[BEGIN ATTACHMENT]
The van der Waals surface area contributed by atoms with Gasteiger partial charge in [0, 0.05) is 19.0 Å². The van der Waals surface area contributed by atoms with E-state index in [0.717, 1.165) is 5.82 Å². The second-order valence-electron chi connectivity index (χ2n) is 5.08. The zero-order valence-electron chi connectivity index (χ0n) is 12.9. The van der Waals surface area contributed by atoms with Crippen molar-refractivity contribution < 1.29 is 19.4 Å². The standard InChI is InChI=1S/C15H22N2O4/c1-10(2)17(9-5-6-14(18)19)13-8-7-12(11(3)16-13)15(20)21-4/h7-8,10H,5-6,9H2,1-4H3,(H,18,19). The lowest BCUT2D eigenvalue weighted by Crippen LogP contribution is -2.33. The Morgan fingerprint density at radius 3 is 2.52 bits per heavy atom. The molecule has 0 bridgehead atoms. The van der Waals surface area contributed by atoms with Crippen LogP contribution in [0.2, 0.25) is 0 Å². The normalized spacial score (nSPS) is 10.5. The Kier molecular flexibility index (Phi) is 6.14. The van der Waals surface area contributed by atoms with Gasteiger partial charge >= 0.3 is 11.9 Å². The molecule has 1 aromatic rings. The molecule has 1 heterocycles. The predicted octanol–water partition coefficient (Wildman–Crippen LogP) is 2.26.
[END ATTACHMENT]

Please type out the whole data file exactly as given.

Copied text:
The van der Waals surface area contributed by atoms with Gasteiger partial charge in [0, 0.05) is 19.0 Å². The van der Waals surface area contributed by atoms with E-state index in [0.717, 1.165) is 5.82 Å². The second-order valence-electron chi connectivity index (χ2n) is 5.08. The zero-order valence-electron chi connectivity index (χ0n) is 12.9. The van der Waals surface area contributed by atoms with Crippen molar-refractivity contribution < 1.29 is 19.4 Å². The standard InChI is InChI=1S/C15H22N2O4/c1-10(2)17(9-5-6-14(18)19)13-8-7-12(11(3)16-13)15(20)21-4/h7-8,10H,5-6,9H2,1-4H3,(H,18,19). The lowest BCUT2D eigenvalue weighted by Crippen LogP contribution is -2.33. The Morgan fingerprint density at radius 3 is 2.52 bits per heavy atom. The molecule has 0 bridgehead atoms. The van der Waals surface area contributed by atoms with Crippen LogP contribution in [0.2, 0.25) is 0 Å². The normalized spacial score (nSPS) is 10.5. The Kier molecular flexibility index (Phi) is 6.14. The van der Waals surface area contributed by atoms with Gasteiger partial charge >= 0.3 is 11.9 Å². The molecule has 1 aromatic rings. The molecule has 1 heterocycles. The predicted octanol–water partition coefficient (Wildman–Crippen LogP) is 2.26.